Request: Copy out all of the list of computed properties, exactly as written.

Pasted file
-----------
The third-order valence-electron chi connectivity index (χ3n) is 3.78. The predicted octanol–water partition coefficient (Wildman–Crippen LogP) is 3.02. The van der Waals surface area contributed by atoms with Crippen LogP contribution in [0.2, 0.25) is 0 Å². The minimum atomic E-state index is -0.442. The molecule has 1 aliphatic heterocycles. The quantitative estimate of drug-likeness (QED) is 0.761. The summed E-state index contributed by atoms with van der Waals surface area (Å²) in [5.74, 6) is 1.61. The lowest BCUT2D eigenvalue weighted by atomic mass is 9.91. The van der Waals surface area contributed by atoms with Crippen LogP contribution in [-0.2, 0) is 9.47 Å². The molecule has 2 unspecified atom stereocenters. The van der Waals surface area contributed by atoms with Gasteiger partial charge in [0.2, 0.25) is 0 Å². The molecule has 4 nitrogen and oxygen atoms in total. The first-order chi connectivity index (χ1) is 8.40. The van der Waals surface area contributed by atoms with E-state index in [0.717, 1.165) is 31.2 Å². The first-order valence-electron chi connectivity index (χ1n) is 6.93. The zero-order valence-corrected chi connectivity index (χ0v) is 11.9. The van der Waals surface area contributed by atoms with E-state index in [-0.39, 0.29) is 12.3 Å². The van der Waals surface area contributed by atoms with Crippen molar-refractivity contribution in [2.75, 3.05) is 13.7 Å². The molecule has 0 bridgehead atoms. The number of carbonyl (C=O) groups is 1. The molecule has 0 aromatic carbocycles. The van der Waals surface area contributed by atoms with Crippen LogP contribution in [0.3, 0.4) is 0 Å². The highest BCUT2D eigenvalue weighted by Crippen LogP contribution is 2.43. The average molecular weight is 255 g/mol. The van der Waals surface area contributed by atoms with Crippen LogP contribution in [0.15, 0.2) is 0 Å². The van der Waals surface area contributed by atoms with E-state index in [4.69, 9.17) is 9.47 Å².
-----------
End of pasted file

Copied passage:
The third-order valence-electron chi connectivity index (χ3n) is 3.78. The predicted octanol–water partition coefficient (Wildman–Crippen LogP) is 3.02. The van der Waals surface area contributed by atoms with Crippen LogP contribution in [0.2, 0.25) is 0 Å². The minimum atomic E-state index is -0.442. The molecule has 1 aliphatic heterocycles. The quantitative estimate of drug-likeness (QED) is 0.761. The summed E-state index contributed by atoms with van der Waals surface area (Å²) in [5.74, 6) is 1.61. The lowest BCUT2D eigenvalue weighted by atomic mass is 9.91. The van der Waals surface area contributed by atoms with Crippen LogP contribution in [-0.2, 0) is 9.47 Å². The molecule has 2 unspecified atom stereocenters. The van der Waals surface area contributed by atoms with Gasteiger partial charge in [0.2, 0.25) is 0 Å². The molecule has 4 nitrogen and oxygen atoms in total. The first-order chi connectivity index (χ1) is 8.40. The van der Waals surface area contributed by atoms with E-state index in [0.717, 1.165) is 31.2 Å². The first-order valence-electron chi connectivity index (χ1n) is 6.93. The zero-order valence-corrected chi connectivity index (χ0v) is 11.9. The van der Waals surface area contributed by atoms with E-state index in [-0.39, 0.29) is 12.3 Å². The van der Waals surface area contributed by atoms with Crippen molar-refractivity contribution in [2.75, 3.05) is 13.7 Å². The molecule has 0 bridgehead atoms. The number of carbonyl (C=O) groups is 1. The molecule has 0 aromatic carbocycles. The van der Waals surface area contributed by atoms with Crippen LogP contribution in [0.3, 0.4) is 0 Å². The highest BCUT2D eigenvalue weighted by Crippen LogP contribution is 2.43. The average molecular weight is 255 g/mol. The van der Waals surface area contributed by atoms with Crippen LogP contribution in [0.15, 0.2) is 0 Å². The van der Waals surface area contributed by atoms with E-state index in [4.69, 9.17) is 9.47 Å².